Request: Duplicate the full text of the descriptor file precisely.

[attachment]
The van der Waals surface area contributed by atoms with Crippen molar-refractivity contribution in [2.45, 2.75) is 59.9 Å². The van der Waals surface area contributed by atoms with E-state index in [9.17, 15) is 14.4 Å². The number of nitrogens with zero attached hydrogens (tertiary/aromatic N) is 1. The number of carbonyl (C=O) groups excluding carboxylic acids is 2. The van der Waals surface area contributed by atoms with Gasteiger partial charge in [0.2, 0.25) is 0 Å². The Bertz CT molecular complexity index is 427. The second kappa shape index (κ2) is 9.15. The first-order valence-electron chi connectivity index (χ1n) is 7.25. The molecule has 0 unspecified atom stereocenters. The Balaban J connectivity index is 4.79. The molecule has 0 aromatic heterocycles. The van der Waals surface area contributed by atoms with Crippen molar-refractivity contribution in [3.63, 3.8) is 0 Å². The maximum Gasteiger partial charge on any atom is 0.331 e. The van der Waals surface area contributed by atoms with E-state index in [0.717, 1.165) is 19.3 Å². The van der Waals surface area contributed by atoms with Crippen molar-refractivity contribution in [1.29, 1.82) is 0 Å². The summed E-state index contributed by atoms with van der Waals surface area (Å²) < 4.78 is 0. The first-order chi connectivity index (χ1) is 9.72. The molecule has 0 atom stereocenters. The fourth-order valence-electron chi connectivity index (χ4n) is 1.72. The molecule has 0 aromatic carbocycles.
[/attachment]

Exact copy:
The van der Waals surface area contributed by atoms with Crippen molar-refractivity contribution in [2.45, 2.75) is 59.9 Å². The van der Waals surface area contributed by atoms with E-state index in [9.17, 15) is 14.4 Å². The number of nitrogens with zero attached hydrogens (tertiary/aromatic N) is 1. The number of carbonyl (C=O) groups excluding carboxylic acids is 2. The van der Waals surface area contributed by atoms with Gasteiger partial charge in [0.2, 0.25) is 0 Å². The Bertz CT molecular complexity index is 427. The second kappa shape index (κ2) is 9.15. The first-order valence-electron chi connectivity index (χ1n) is 7.25. The molecule has 0 unspecified atom stereocenters. The Balaban J connectivity index is 4.79. The molecule has 0 aromatic heterocycles. The van der Waals surface area contributed by atoms with Crippen molar-refractivity contribution in [3.63, 3.8) is 0 Å². The maximum Gasteiger partial charge on any atom is 0.331 e. The van der Waals surface area contributed by atoms with E-state index in [0.717, 1.165) is 19.3 Å². The van der Waals surface area contributed by atoms with Crippen molar-refractivity contribution in [1.29, 1.82) is 0 Å². The summed E-state index contributed by atoms with van der Waals surface area (Å²) < 4.78 is 0. The first-order chi connectivity index (χ1) is 9.72. The molecule has 0 atom stereocenters. The fourth-order valence-electron chi connectivity index (χ4n) is 1.72. The molecule has 0 aromatic carbocycles.